Idling drivers could face bigger fines

Drivers who leave their engines running while stationary could face tougher penalties under new government proposals.

Councils already have the power to fine drivers for idling, but the Department for Transport (DfT) is looking to increase those powers to help put a stop to unnecessary air pollution.

Vehicle idling is a major factor in poor air quality, especially in areas with large numbers of waiting vehicles, such as outside schools and at taxi ranks and bus stations.

Currently idling motorists can be handed a fixed penalty notice of £20, which rises to £40 if unpaid after 28 days, the Daily Mirror reports.

This amount has not changed since 2002 and is “well below fine levels for similar offences”, officials said.

The new penalty level has not yet been announced, but it’s thought that enforcement will focus on particular areas, like schools.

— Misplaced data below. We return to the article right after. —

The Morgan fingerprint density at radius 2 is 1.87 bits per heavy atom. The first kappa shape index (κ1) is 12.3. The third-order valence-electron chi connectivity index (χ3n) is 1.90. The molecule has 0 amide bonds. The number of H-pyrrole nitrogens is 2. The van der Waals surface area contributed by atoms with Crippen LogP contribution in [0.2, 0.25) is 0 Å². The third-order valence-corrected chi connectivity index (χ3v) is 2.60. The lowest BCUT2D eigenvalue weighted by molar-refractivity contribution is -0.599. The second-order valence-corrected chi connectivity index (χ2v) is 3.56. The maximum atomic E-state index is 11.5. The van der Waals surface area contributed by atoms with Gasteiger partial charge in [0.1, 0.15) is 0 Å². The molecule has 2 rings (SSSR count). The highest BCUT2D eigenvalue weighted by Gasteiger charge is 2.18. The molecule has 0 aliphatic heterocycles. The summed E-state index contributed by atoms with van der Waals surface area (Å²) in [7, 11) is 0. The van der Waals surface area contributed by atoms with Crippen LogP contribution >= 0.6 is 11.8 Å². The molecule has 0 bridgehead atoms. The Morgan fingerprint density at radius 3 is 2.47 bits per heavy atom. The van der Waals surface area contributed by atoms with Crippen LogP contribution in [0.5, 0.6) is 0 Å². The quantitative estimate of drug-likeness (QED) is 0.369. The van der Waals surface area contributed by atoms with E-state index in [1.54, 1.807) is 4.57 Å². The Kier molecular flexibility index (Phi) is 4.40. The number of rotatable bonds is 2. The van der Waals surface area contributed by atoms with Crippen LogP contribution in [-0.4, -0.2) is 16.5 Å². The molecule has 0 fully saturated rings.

Rule 123 of the Highway Code states that drivers must not leave a parked vehicle unattended with the engine running or leave a vehicle engine running unnecessarily while that vehicle is stationary on a public road.

“Generally, if the vehicle is stationary and is likely to remain so for more than a couple of minutes, you should apply the parking brake and switch off the engine to reduce emissions and noise pollution,” the Highway Code explains.

“However it is permissible to leave the engine running if the vehicle is stationary in traffic or for diagnosing faults.”

Poor air quality is the biggest environmental risk to public health in the UK, according to the DfT. Every minute, an idling car produces enough exhaust emissions to fill 150 balloons with harmful chemicals, including cyanide, NOx and PM2.5. These microscopic pollutants can result in a range of health problems — from heart and lung disease to strokes and cancer — and have been shown to be particularly damaging to children.

The consultation, expected to launch this summer, will also explore how to deal with repeat offenders who keep their engines running following several warnings.

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